About Neal

Neal Immega is a geologist and HMNS Master Docent. He loves to collect fossils and specializes in crinoids.

The best bugs in the world: They’re not just at the Butterfly Center

When the new paleo hall opened, the Museum put up a billboard warning the public that the hall is infested with BUGS! It really is, but they are not the kind you step on. We have a display that is arguably the “Best In the World.” I will be writing a number of articles on our “Best” displays.

The best bugs in the world aren't just at the Cockrell...

The “bugs” the billboards referenced were trilobites. Trilobites do look a lot like the common pill bugs in your lawn. They are part of the huge family of arthropods, which have hard external skeletons that must be periodically replaced (molted) for the animals to grow. The Museum is fortunate that a trilobite fanatic, Sam Stubbs, lives in our town and has donated about 100 of the most fantastic trilobites you have ever seen. He collects only the most perfect specimens available.

Trilobites were marine animals and were mostly bottom dwellers. I suspect they were as tasty as shrimp, because they started to decline when fish began to populate the oceans. Through time, they grew defensive spines and eyes that were more elaborate. There are two ‘bites on display that apparently occupy the unusual evolutionary niche of the surface swimmer.

Let’s go take a look at them. Here is a map of the trilobite section of the hall that you need:

The best bugs in the world aren't just at the Cockrell...

Look at Wall D, and you will find a case with a Cyclopyge (say “cyclo-pij” not “cyclo-piggy”!). It has a huge pair of eyes that are mostly on the underside of the head. This suggests that the animal was looking for threats from below.

The best bugs in the world aren't just at the Cockrell...

We have an even better swimmer, Symphsops, in a case on Wall K. This animal also has huge eyes pointing mostly down and is streamlined as well, suggesting that it was a FAST surface swimmer.

The best bugs in the world aren't just at the Cockrell...

This is just a taste of what we have in the hall. And there is no excuse for not visiting because the museum has a FREE afternoon (2-5 p.m.) on Thursdays. Thank you, Mr. Stubbs, for infesting our hall with such great ‘bites.

The Seymour Blob: Putting something in your head from the ground beneath your feet

As you may already know, the Houston Museum of Natural Science has long been digging up wonderful Permian fossils in Seymour, Texas. Curator of Paleontology Dr. Robert T. Bakker and his team of hot, tired and pink (from the dirt) volunteers have made major finds, but sometimes it’s the little things that count — like finding little amphibians, such as the boomerang-headed Diplocaulus and the snake-like Lysorophus, too.

lysorophus 2

The rock stars of the Seymour dig are people like Chris Flis, who finds bones everywhere. There are also geologists on the team, like Gretchen Sparks, who are interested in sedimentology (how the dirt got there) and who pick up interesting bits and wonder what they are.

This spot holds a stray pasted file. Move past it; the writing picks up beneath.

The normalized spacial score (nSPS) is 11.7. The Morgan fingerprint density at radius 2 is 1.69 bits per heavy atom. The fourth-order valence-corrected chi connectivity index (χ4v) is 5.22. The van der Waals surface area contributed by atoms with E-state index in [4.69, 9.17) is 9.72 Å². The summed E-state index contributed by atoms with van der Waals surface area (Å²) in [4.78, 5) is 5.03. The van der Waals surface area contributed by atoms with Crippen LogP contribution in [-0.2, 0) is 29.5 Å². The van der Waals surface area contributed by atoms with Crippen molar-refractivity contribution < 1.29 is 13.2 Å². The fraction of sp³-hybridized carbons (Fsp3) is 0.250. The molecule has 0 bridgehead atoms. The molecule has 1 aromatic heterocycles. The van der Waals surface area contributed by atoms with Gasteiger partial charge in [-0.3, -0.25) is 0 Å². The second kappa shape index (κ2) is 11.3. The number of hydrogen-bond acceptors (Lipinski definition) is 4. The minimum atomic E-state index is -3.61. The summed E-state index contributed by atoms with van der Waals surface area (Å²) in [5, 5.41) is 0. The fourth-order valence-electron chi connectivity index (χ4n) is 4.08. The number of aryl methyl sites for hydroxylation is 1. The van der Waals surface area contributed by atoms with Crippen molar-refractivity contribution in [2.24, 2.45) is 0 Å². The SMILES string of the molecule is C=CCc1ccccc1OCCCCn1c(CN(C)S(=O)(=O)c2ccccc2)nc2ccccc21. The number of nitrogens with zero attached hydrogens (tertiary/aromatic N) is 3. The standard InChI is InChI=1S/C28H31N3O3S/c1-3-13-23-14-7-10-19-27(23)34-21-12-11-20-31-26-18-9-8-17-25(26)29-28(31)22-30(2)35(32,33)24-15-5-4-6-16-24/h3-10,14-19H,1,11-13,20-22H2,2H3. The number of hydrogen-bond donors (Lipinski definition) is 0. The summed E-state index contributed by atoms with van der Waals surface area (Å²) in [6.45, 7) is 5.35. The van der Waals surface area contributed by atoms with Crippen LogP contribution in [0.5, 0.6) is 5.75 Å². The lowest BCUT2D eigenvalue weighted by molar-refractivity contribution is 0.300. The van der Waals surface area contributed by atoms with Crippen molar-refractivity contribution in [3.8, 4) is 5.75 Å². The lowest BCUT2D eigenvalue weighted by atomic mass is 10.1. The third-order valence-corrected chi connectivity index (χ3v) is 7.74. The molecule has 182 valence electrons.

This is a warty blob (that’s a technical term) that she found. It sort of looks like a bone or a burrow dug by something. I tested it and found that it is made of calcium carbonate.


To see more, I ground and polished the end. Now we can see that this is not a bone because it does not have a marrow cavity or bone lamellae. Warty surfaces like this are frequently found on the outsides of arthropod burrows because the animal lines the burrow with spit and sediments balls — but the warty parts of these structures are inside and on the exterior, so this is not a shrimp burrow.

The flowery appearance of the growth indicates that this is caliche, one of those sedimentary features that often get little attention.

Caliche is a hard-water deposit on steroids. Caliche forms in dry areas like North Texas when more water evaporates from the surface of the ground than falls as rain. Ground water dissolves minerals like calcium carbonate and gypsum from the soil and rock. When the water evaporates from the surface, these minerals are deposited in flowery growths called “efflorescences”.

The climate in Seymour is so dry that caliche is growing right now. During the Permian (about 250 million years ago), the climate must have been even dryer, because we find bands of caliche in the soil. Each band represents an ancient soil layer.

CalichiCloseupc Annotated

We can even tell the history of the caliche deposition. The interpretation is based on what covers what:

A.    White layer was deposited in a nearly flat crack in the dirt. Note the white flowers.
B.    The pink layer covers the white and has the same shape of flowers but contains more iron.
C.    Layer B was partially covered by darker pink laminations. The laminations indicate that crystal growth was much slower.
D.    The blob fractured and the dark red layer of sediment was deposited along with fragments of Layers A and B. This is a mini sedimentary dike.
E.    Since Layer D is made of sediment and not hard caliche, it shrank and cracked in the process of drying. This crack was filled with a quickly-deposited rind of fine grained white material followed by very slow growing clear crystals, making the darker band inside the white. This looks like an agate filling but is still carbonate.

Were all these layers deposited 250 million years ago? That actually would be easy to tell, because young carbonate has a carbon delta C13 signature well within the 50,000 year sensitivity range for the method. It just costs money to have the analysis done, and there are probably better uses for the resources right now – like having more specimens mounted!

I conclude that the warty bone-looking thing is really an inorganic crystallization of carbonate and possibly gypsum. Did you know you could learn so much from gravel?